About us Prof. Dr Heyder Omran
Cardiologist Professor Dr Heyder Omran has been the head physician in cardiology at the GFO Kliniken Bonn with the sites St. Marien and St. Josef for about 20 years. As a specialist in internal medicine and cardiology, interventional cardiology (DGK), cardiac computed tomography (DGK), heart failure (DGK), he specialises in the diagnosis and treatment of cardiological diseases. The experienced heart specialist and his teams treat more than 7,000 inpatients every year. In 2003, the expert and heart surgeon Prof. Omran was awarded the Paul Winterstein Prize of the German Heart Foundation.
At the St. Marien and St. Josef sites of the GFO Kliniken Bonn, the cardiology department, under the direction of Prof. Omran, has state-of-the-art cardiac catheterisation laboratories at its disposal, in order to be able to carry out all common diagnostic examinations in high quality according to cutting edge science and medical technology.
The cardiac catheterisation laboratories are operated in cooperation with colleagues in private practice. This ensures a high medical standard and optimal care in the region, as all cardiac catheters are equipped with the latest diagnostic and therapeutic facilities for the detection and treatment of diseases of the cardiovascular system. All units were last renewed in December 2021. More than 3,000 cardiac catheter procedures are performed annually in the St. Marien and St. Josef Cardiology Department of the GFO Kliniken Bonn.
Cardiology at the GFO clinics is one of the largest providers in Germany
Prof. Omran's clinic has special expertise in the field of electro-cardiac implants. Nationwide, his cardiology department is one of the largest providers in this field and can offer all procedures including the implantation of special devices for the treatment of heart failure.
The range of services includes conventional pacemakers and defibrillators, micro pacemakers and defibrillators (without probe, respectively) as well as the implantation of special devices for the treatment of cardiac insufficiency. Another important focus is interventional electrophysiology, especially ablation of atrial fibrillation.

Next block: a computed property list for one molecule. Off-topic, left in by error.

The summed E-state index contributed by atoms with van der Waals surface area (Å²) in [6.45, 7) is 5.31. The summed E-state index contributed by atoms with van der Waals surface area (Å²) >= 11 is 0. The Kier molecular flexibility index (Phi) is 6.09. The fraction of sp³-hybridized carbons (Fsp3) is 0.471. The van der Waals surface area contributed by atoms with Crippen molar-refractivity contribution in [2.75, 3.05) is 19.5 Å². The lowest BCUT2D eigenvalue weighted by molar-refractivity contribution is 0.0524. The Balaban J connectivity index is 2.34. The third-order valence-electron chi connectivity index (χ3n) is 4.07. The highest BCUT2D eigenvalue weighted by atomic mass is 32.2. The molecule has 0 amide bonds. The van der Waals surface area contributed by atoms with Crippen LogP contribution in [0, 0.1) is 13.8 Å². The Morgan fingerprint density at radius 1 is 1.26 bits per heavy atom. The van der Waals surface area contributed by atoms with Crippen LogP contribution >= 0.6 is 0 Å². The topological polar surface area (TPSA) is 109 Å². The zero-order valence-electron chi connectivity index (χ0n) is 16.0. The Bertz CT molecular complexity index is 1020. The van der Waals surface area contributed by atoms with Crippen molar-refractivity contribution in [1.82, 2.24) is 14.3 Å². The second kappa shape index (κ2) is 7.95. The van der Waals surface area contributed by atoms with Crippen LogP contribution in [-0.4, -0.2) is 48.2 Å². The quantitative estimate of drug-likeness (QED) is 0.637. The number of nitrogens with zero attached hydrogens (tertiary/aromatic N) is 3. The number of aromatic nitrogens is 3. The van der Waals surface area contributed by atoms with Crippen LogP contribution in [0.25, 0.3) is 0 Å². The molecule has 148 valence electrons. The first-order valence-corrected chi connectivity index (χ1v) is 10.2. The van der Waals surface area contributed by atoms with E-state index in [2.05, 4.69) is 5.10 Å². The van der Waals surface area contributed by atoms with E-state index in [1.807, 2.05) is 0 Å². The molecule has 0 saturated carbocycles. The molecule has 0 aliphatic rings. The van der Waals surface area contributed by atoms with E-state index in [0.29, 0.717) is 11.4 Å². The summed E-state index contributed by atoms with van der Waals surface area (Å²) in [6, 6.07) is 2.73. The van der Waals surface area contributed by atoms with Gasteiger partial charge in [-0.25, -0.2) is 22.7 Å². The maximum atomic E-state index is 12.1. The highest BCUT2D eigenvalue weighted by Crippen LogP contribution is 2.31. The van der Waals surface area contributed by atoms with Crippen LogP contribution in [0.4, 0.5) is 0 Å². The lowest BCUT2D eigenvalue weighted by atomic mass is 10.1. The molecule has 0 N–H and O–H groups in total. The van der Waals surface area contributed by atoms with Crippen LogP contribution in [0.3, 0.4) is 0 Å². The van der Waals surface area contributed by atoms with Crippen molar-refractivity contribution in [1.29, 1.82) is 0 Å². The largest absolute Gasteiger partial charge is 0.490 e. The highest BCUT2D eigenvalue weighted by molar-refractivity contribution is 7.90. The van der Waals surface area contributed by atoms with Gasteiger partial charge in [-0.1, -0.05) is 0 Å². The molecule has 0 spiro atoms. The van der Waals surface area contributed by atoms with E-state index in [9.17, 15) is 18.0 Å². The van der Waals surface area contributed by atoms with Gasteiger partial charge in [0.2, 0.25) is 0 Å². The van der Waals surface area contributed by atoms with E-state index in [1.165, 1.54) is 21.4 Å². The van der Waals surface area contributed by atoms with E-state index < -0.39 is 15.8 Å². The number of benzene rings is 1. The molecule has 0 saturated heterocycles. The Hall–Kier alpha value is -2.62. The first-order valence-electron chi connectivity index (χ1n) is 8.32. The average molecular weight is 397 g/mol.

Focus on atrial appendage closure
Prof. Omran played a leading role in the development and establishment of atrial appendage closure as an alternative to oral anticoagulation in cases of atrial fibrillation. Together with colleagues from Frankfurt, he performed the first implantations worldwide in 2001. In the last 20 years, the method has been scientifically reappraised and further developed. A large study has shown that atrial appendage closure is not inferior to drug therapy when anticoagulation is not tolerated and significantly reduces the risk of bleeding. The GFO Kliniken Bonn is known nationwide for this procedure. Prof. Omran is a trainer for this procedure and supports the further development of the procedure at home and abroad.
Always at the cutting edge of science and research
In addition to providing state-of-the-art medical care, Prof. Omran's cardiology department is recognised by the German Cardiac Society (DGK) as a training centre for additional qualifications in interventional cardiology (DGK), cardiac computer tomography (DGK) and special rhythmology. But it is not only professional training and exchanges with colleagues at congresses and symposia that are close to his heart; he is also passionately committed to patient education. For more than 20 years, he has regularly conducted patient seminars (often in cooperation with the German Heart Foundation). For example, he places a lot of emphasis on good specialist therapy for common cardiovascular diseases, such as high blood pressure and cardiac insufficiency. Here, he advocates a modern combination of complementary preparations and always urges his patients to consider the factors that they themselves have control over and can influence: Weight reduction, exercise, abstaining from table salt, alcohol and smoking. "And it is important to regularly ensure rest and relaxation," the heart specialist warns.
Prof. Omran also provides information on the topic of PFO, the persistent foramen ovale. This is a congenital lobe-shaped opening between the two atria of the heart that every human embryo has. However, this hole does not close completely in about 25 per cent of people. "Scientific research shows that in the event of unexplained strokes, patients disproportionately often have a PFO," explains Prof. Omran. Most of the time, a PFO causes hardly any problems and often remains undetected. But a blood clot that has formed somewhere can pass through the small hole into the left atrium and from there via the aorta into the brain, where it clogs the vessels. "A vascular occlusion is responsible for about eighty percent of strokes," says cardiologist Prof. Omran. And about forty percent of strokes have an unexplained cause. Doctors then speak of a cryptogenic stroke. But in many of these patients, a PFO can be detected. There are various treatment options, both medicinal and interventional – these are catheter-based procedures; “these are systems to close the PFO," explains Prof Omran. "They are inserted via a cardiac catheter and close the hole with an umbrella implant." Several studies in recent years prove that this therapy is superior to drug therapy, especially in younger patients and in patients with risk features. "Therefore, medical societies recommend interventional treatment especially for these patients," Prof. Omran describes the latest state of science.